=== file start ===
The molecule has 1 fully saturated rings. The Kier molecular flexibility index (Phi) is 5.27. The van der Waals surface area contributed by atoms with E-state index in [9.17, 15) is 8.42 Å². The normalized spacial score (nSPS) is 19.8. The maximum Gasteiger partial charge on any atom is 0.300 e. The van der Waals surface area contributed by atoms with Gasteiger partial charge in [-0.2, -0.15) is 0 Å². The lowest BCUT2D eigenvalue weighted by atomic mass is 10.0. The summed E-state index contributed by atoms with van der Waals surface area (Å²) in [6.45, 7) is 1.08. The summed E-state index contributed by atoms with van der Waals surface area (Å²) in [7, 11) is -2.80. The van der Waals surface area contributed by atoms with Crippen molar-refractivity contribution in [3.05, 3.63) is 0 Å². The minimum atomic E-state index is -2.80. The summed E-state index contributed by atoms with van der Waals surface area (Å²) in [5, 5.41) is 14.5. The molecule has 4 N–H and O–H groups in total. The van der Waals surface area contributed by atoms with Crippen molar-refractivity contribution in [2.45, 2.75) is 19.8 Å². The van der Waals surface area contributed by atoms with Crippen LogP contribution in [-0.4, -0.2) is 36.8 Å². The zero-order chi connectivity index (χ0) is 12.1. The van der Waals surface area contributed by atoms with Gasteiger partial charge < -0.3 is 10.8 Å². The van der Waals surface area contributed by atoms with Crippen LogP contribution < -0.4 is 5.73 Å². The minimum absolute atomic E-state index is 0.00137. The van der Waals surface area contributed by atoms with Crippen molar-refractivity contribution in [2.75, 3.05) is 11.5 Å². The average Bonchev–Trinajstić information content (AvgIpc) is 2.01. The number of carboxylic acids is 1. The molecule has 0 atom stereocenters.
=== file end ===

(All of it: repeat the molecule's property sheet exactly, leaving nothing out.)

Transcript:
The molecule has 1 fully saturated rings. The Kier molecular flexibility index (Phi) is 5.27. The van der Waals surface area contributed by atoms with E-state index in [9.17, 15) is 8.42 Å². The normalized spacial score (nSPS) is 19.8. The maximum Gasteiger partial charge on any atom is 0.300 e. The van der Waals surface area contributed by atoms with Gasteiger partial charge in [-0.2, -0.15) is 0 Å². The lowest BCUT2D eigenvalue weighted by atomic mass is 10.0. The summed E-state index contributed by atoms with van der Waals surface area (Å²) in [6.45, 7) is 1.08. The summed E-state index contributed by atoms with van der Waals surface area (Å²) in [7, 11) is -2.80. The van der Waals surface area contributed by atoms with Crippen molar-refractivity contribution in [3.05, 3.63) is 0 Å². The minimum atomic E-state index is -2.80. The summed E-state index contributed by atoms with van der Waals surface area (Å²) in [5, 5.41) is 14.5. The molecule has 4 N–H and O–H groups in total. The van der Waals surface area contributed by atoms with Crippen molar-refractivity contribution in [2.45, 2.75) is 19.8 Å². The van der Waals surface area contributed by atoms with Crippen LogP contribution in [-0.4, -0.2) is 36.8 Å². The zero-order chi connectivity index (χ0) is 12.1. The van der Waals surface area contributed by atoms with Gasteiger partial charge < -0.3 is 10.8 Å². The van der Waals surface area contributed by atoms with Crippen LogP contribution < -0.4 is 5.73 Å². The minimum absolute atomic E-state index is 0.00137. The van der Waals surface area contributed by atoms with Crippen molar-refractivity contribution in [2.75, 3.05) is 11.5 Å². The average Bonchev–Trinajstić information content (AvgIpc) is 2.01. The number of carboxylic acids is 1. The molecule has 0 atom stereocenters.